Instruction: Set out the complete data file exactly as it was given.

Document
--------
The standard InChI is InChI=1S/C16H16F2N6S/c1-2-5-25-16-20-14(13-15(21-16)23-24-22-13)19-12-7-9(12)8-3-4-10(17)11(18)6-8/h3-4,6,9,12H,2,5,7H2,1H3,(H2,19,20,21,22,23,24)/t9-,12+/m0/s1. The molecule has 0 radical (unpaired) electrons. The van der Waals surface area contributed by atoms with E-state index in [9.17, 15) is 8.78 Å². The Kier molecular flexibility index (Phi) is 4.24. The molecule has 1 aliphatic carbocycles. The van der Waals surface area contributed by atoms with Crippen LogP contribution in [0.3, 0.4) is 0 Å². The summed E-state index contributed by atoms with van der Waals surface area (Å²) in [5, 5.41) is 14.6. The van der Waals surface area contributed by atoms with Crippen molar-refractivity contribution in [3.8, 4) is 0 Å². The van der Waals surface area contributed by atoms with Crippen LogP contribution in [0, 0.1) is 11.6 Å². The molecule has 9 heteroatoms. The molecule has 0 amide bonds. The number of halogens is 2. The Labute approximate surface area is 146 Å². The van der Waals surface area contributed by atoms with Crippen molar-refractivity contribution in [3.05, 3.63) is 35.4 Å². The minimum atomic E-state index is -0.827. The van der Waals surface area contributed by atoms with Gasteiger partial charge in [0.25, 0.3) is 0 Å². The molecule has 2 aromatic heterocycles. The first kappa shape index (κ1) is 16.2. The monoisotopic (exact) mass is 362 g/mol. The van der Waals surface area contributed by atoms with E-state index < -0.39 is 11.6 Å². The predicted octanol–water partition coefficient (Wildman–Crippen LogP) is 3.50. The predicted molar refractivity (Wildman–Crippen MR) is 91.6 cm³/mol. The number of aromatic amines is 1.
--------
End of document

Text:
The standard InChI is InChI=1S/C16H16F2N6S/c1-2-5-25-16-20-14(13-15(21-16)23-24-22-13)19-12-7-9(12)8-3-4-10(17)11(18)6-8/h3-4,6,9,12H,2,5,7H2,1H3,(H2,19,20,21,22,23,24)/t9-,12+/m0/s1. The molecule has 0 radical (unpaired) electrons. The van der Waals surface area contributed by atoms with E-state index in [9.17, 15) is 8.78 Å². The Kier molecular flexibility index (Phi) is 4.24. The molecule has 1 aliphatic carbocycles. The van der Waals surface area contributed by atoms with Crippen LogP contribution in [0.3, 0.4) is 0 Å². The summed E-state index contributed by atoms with van der Waals surface area (Å²) in [5, 5.41) is 14.6. The van der Waals surface area contributed by atoms with Crippen molar-refractivity contribution in [3.8, 4) is 0 Å². The van der Waals surface area contributed by atoms with Crippen LogP contribution in [0, 0.1) is 11.6 Å². The molecule has 9 heteroatoms. The molecule has 0 amide bonds. The number of halogens is 2. The Labute approximate surface area is 146 Å². The van der Waals surface area contributed by atoms with Crippen molar-refractivity contribution in [3.05, 3.63) is 35.4 Å². The minimum atomic E-state index is -0.827. The van der Waals surface area contributed by atoms with Gasteiger partial charge in [0.25, 0.3) is 0 Å². The molecule has 2 aromatic heterocycles. The first kappa shape index (κ1) is 16.2. The monoisotopic (exact) mass is 362 g/mol. The van der Waals surface area contributed by atoms with E-state index < -0.39 is 11.6 Å². The predicted octanol–water partition coefficient (Wildman–Crippen LogP) is 3.50. The predicted molar refractivity (Wildman–Crippen MR) is 91.6 cm³/mol. The number of aromatic amines is 1.